Keeping a record of past experiences in the industry is a valuable part of competence assessment. Kate Foreman explains
It is interesting that a good learning needs analysis may well generate the call for no more than additional reading and reassessment, but on the other hand, in the right hands, it may well highlight the need for substantial training or retraining.One of the major factors of establishing a new and robust training and competence scheme is the ability to establish the 'where are we now' in terms of competence to do the job in hand.However, there must be something still lacking if the whole world of competence measurement starts with the announcement that the FSA is taking over general insurance regulation and requires (through the EU Mediation Directive) that all practitioners should be competent to do the jobs they do.Let us all accept that robust learning needs analysis and competence assessment is the way forward, but if someone worked in this industry for over 30 years, surely there must be something in the process that values what they have done and not just what they know and can do now.I refer of course to all those things that a practitioner has done before the current round of competence assessments and pose the question as to whether anything that has gone before has any part in the measurement of competence today?Consider a company balance sheet. From day to day it measures the assets and liabilities of a company and comes up with a positive or a negative. Competence assessment is not dissimilar. It is a measure at a point in time and as soon as that point has passed the measurement is out of date.So, supervision and monitoring takes the place of the finance director, managing and observing the balance sheet of competence on an ongoing basis. If the asset balance falls below zero, direct supervision is required and the ailing practitioner is coached and assisted back to a positive balance.But what about the profit and loss account of competence. What about all those things we have done right over a career (profit) and all those things we have done wrong (loss). Does our past record of experience count for nothing?I want to introduce the idea of recording experience in the industry and keeping that information on individual learning files. Next week we'll look at how we might accredit that experience in terms of up to date competence.Stop what you are doing now and have a look at either your own learning file or at the generic format that your firm has adopted.What type is it? Is it a minimalistic, two-dimensional knowledge and understanding assessment of how you undertake your current job, your past job record and your qualifications, or is it a record that seeks to document more detail of the experiences and life-long learning that brings you to the position you are now?What would that record look like if it also detailed your key experiences, successes and failures.Many learning files will have little record of past career, so we have to consider a structure that will make the information useful.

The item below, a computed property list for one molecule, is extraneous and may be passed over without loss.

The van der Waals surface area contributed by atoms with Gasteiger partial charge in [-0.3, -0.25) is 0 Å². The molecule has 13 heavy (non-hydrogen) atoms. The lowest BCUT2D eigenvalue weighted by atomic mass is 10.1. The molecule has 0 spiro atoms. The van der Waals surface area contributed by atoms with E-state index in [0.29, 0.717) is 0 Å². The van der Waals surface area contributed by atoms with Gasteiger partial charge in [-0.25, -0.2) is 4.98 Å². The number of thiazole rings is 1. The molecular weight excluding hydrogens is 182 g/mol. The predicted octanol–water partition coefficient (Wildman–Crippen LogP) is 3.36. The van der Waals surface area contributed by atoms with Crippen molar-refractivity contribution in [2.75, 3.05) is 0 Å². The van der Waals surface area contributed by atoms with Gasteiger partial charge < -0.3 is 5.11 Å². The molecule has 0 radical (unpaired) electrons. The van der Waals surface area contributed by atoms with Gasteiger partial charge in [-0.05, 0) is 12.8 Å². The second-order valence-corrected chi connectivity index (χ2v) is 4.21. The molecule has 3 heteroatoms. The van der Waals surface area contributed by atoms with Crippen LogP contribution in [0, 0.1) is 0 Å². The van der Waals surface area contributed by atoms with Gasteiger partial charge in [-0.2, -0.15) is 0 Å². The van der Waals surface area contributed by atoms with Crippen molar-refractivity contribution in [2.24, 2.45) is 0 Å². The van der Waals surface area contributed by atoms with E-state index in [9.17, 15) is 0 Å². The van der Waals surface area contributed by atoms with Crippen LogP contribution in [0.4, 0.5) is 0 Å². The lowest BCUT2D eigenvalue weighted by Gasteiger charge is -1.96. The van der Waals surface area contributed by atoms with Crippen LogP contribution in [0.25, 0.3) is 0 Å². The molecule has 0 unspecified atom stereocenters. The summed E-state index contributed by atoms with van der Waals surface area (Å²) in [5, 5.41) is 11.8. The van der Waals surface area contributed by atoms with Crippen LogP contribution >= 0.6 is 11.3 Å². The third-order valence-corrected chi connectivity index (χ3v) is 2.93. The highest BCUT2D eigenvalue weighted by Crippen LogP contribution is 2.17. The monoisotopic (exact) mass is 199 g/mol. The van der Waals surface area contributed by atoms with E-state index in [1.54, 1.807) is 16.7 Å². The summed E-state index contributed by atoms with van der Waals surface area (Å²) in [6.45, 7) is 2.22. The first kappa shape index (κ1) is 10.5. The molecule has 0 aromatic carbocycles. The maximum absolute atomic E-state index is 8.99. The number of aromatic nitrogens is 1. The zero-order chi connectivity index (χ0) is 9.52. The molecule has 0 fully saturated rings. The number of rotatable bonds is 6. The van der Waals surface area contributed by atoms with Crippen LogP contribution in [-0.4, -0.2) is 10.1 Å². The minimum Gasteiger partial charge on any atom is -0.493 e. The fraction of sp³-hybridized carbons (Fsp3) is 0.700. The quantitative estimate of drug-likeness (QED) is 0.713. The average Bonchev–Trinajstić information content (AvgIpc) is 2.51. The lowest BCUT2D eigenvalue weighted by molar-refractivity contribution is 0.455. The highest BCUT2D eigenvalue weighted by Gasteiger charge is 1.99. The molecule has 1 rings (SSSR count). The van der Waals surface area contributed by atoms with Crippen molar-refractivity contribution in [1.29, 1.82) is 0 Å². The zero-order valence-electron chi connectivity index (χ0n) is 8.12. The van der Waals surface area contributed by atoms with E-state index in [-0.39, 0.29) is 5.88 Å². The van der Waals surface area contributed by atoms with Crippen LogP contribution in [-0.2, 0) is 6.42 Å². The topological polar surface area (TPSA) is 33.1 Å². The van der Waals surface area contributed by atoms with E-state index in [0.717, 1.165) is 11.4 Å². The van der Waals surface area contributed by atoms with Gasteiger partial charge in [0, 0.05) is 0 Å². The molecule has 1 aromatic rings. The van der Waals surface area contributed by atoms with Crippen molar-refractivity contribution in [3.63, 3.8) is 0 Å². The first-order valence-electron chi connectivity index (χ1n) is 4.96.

Experience factorsBluntly, these can be whatever suits your firm. Here is a list of some of the 'experience factors' that we know brokers have been able to draw on in the past: